Episode 24 [SREpath Podcast]
My dear SRE friend,
You – like many other SREs – want to progress into more senior roles in the future.
This is known as career progression.
Successful career progression in Site Reliability Engineering means constantly growing your ability to handle a wider scope of responsibility.
But there are 3 lesser-known truths about SRE career progression because people in this space rarely talk about them openly.
If you are not already where you want to be in your career because growth hasn’t just “happened”, keep reading.
I’ve broken down my analysis of these truths into a 3-part series that I will cover. You will get the first truth in this email 🥳
We’ll start with a quick overview of what is career progression.
Then I will demystify 1 of the 3 unspoken (and lesser-known) truths.
In later parts, I will also:
➡️ give you advice on how to plan your SRE career progression — hint: you should do this.
➡️ share links to progression frameworks from 2 well-known tech companies: Dropbox and Gitlab.
➡️ give you a ridiculously simple 8-step process you can use to plan and drive your career advancement.
What is career progression?
The idea behind career progression is that your current job is only the starting point.
You will be working toward higher levels of pay and complexity for your role.
You will need to manifest this through better technical abilities and non-technical abilities.
But here’s a funny thing: progression can happen without advancing in either.
You’ve probably seen people pull it off through office politics.
This kind of work requires skill in the dark arts of brownnosing, throwing colleagues “under the bus”, and winning at favoritism.
If that kind of work is not your forte, you better continue reading this guide.
Moving onward and forward…
The tech industry has broken career progression down into 2 distinct tracks:
- technical leadership and
- people leadership
Most SREs I know are interested in the former, aiming to one day become Principal SRE.
So that’s where I will try to focus as I write the rest of this guide.
Technical leadership implies that you become increasingly more responsible for broader and more strategic technical work.
It requires not only acquiring technical skills but also being able to see a system more broadly.
You have to see it as a marriage of people, processes, and technology.
I will highlight this kind of technical leadership later as I differentiate junior SREs from more senior SREs.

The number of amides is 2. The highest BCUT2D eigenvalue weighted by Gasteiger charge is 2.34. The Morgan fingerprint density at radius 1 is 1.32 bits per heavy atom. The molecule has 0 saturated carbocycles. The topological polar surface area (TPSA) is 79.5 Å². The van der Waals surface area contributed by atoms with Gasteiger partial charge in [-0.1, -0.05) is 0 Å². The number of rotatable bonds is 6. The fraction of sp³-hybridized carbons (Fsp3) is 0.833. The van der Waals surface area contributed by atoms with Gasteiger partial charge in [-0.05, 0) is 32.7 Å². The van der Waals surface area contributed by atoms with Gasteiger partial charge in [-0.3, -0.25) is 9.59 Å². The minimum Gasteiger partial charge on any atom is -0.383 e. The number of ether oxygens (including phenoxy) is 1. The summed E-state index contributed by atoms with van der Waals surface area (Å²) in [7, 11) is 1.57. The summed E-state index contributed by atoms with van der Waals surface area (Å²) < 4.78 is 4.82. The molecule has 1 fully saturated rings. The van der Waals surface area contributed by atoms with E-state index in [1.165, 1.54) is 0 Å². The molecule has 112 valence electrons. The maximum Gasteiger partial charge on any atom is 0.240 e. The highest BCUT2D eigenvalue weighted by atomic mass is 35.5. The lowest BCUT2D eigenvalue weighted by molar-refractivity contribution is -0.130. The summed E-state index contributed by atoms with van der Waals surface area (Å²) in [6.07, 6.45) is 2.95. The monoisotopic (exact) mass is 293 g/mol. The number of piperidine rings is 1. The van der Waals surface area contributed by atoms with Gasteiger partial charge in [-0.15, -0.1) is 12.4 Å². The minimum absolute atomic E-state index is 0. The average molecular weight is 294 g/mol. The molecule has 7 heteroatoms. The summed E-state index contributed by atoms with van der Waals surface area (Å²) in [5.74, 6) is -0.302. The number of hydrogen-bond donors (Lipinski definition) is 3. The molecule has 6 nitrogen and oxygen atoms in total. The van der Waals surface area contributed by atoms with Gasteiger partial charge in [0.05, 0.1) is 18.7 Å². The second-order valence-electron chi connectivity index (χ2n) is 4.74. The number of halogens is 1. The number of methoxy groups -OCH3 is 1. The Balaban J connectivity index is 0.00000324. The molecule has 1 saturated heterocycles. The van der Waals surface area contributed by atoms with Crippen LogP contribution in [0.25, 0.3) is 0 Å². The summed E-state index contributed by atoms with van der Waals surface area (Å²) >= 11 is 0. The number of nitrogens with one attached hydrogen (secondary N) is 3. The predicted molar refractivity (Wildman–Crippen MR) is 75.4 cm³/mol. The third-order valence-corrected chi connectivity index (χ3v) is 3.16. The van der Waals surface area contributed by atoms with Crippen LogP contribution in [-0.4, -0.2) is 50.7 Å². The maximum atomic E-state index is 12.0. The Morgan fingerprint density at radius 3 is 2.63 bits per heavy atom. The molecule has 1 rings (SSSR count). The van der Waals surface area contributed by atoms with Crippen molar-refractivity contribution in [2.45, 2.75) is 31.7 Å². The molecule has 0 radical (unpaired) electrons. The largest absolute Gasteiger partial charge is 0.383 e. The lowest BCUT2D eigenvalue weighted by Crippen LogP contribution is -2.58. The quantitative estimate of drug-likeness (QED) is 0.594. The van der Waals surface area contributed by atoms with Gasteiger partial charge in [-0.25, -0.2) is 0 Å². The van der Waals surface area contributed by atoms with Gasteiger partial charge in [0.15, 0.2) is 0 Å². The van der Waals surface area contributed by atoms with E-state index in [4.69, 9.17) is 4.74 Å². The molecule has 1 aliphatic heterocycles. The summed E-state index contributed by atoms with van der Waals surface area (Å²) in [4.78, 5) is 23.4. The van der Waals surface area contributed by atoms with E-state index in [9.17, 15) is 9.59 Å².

By the way, people leadership is a beast of its own with many thought leaders working on developing engineering managers.
That’s not in the scope of this guide.
Let’s address 3 Unspoken truths about career progression
You need to know a few truths about career progression in Site Reliability Engineering (SRE).
Truth #1 — You don’t get promotions with tenure
There was a time when people used to get promotions based on their length of service to a company.
I know absolutely no organization that gives more senior roles to SREs based on tenure rather than merit or competence or good old brownnosing.
The Peter Principle applies in this situation.
The Peter Principle suggests that individuals are often promoted to positions of higher responsibility until they reach a level where they are no longer competent or effective in their roles.
Promotions based on tenure alone can overlook one absolutely critical factor.
And that is whether an SRE has actually acquired the skills and qualities to excel in a more advanced position.
More importantly, have they even tried?
Getting promoted this way can make you feel overwhelmed, develop imposter syndrome, and eventually burn out to continue the charade of “competence”.
So you and I can agree that you are not a sociopath, right?
You want to keep a good relationship with your coworkers, be fair to them, and let your work show your merit, right?
In that case, working on your skills and abilities is the most effective way to attain career progression.
Career progression that you can handle. None of this Peter Principle business for you!
Stay tuned for the next part of this series on Growing as an SRE.
And if you are a friend who cares, share it with your SRE friends 😉